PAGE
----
Additionally, if you are using an SSH key to connect, you should check that the entry corresponding to your SSH key in ~/.ssh/authorized_keys does not have no-port-forwarding or permitopen statements[2].

Not relevant to your particular command, but somewhat relevant to this topic as well, is the PermitTunnel option if you're attempting to use the -w option.

[1] Full syntax in the sshd_config(5) manpage.

[2] Full syntax in the authorized_keys(5) manpage.

  • 1
    Here what I specifically add in sshd_config to make it work: TCPKeepAlive yes AllowTCPForwarding yes PermitOpen any I have a few "open failed" but it seems a normal thing. Things work very well. Jan 17 '15 at 6:58
  • 5
    A corner case to note: You can get this error when trying to create a tap/tun device with SSH and SSH allows it, but the kernel does not. This can occur in LXC containers. See blog.felixbrucker.com/2015/10/01/… for the exact details, but in that case you may want to add lxc.cgroup.devices.allow = c 10:200 rwm to your container's config, and ensure that if /dev/net/tun does not exist, mknod /dev/net/tun c 10 200; chmod 666 /dev/net/tun is run on bootup in the container.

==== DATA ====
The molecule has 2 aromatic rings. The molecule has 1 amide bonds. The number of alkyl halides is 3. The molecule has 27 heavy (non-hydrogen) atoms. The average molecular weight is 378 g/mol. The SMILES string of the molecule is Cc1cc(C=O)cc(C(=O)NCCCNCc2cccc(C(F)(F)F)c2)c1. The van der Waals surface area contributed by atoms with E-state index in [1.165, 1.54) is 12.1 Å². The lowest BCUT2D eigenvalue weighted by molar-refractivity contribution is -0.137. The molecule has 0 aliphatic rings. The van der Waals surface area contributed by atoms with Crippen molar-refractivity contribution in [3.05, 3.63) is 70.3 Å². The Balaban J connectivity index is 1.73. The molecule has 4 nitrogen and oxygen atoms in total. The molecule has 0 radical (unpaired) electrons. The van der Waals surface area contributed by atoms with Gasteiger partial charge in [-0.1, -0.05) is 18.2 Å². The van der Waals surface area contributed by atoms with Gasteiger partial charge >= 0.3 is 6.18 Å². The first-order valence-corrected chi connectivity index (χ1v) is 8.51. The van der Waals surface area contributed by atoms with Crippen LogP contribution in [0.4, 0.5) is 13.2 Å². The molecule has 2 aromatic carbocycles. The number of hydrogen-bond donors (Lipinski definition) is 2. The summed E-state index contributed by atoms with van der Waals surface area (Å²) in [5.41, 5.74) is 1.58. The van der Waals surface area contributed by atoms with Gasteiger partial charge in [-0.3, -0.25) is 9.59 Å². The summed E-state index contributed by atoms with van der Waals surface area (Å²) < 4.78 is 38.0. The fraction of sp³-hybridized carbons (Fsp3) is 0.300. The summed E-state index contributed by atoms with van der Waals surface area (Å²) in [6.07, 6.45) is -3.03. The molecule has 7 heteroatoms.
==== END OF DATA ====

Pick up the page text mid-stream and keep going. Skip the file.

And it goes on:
– Azendale
    Apr 16 '16 at 0:58
  • @Azendale, that's interesting, thanks. Does it yield the exact same error message, or something slightly different?
    – hyperair
    May 10 '16 at 7:52
  • 1
    @St.Antario, AllowTcpForwarding allows you to forward TCP ports over SSH, which is what the -L parameter is requesting. If AllowTcpForwarding is set to no, SSH will reject the port forwarding request, causing you to see that error.
    – hyperair
    Nov 12 '18 at 11:20
  • 2
    Tried to edit the upper-case of AllowTCPForwarding to AllowTcpForwarding, but SE wants at least 6 characters changed. So just noting that the correct case is the Tcp version, as used correctly the first time.
    – dbreaux
    Apr 12 '19 at 19:56

In a very weird case, I also experienced this error while trying to create a local tunnel. My command was something like this:

ssh -L 1234:localhost:1234 user@remote